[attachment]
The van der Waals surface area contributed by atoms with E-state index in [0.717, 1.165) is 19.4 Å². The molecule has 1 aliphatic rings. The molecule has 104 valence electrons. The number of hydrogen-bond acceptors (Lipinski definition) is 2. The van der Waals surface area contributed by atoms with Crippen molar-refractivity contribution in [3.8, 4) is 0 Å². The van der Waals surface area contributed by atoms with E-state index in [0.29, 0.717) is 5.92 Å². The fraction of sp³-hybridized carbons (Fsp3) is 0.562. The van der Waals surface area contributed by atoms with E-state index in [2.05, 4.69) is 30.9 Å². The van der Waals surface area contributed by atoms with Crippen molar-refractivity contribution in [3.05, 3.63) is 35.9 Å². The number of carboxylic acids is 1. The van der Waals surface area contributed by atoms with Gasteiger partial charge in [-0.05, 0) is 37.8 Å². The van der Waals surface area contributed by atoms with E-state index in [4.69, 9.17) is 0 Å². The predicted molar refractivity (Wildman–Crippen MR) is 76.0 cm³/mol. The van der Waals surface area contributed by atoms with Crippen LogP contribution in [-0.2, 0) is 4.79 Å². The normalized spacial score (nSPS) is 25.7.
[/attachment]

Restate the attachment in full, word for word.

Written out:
The van der Waals surface area contributed by atoms with E-state index in [0.717, 1.165) is 19.4 Å². The molecule has 1 aliphatic rings. The molecule has 104 valence electrons. The number of hydrogen-bond acceptors (Lipinski definition) is 2. The van der Waals surface area contributed by atoms with Crippen molar-refractivity contribution in [3.8, 4) is 0 Å². The van der Waals surface area contributed by atoms with E-state index in [0.29, 0.717) is 5.92 Å². The fraction of sp³-hybridized carbons (Fsp3) is 0.562. The van der Waals surface area contributed by atoms with E-state index in [2.05, 4.69) is 30.9 Å². The van der Waals surface area contributed by atoms with Crippen molar-refractivity contribution in [3.05, 3.63) is 35.9 Å². The number of carboxylic acids is 1. The van der Waals surface area contributed by atoms with Gasteiger partial charge in [-0.05, 0) is 37.8 Å². The van der Waals surface area contributed by atoms with E-state index in [4.69, 9.17) is 0 Å². The predicted molar refractivity (Wildman–Crippen MR) is 76.0 cm³/mol. The van der Waals surface area contributed by atoms with Crippen LogP contribution in [-0.2, 0) is 4.79 Å². The normalized spacial score (nSPS) is 25.7.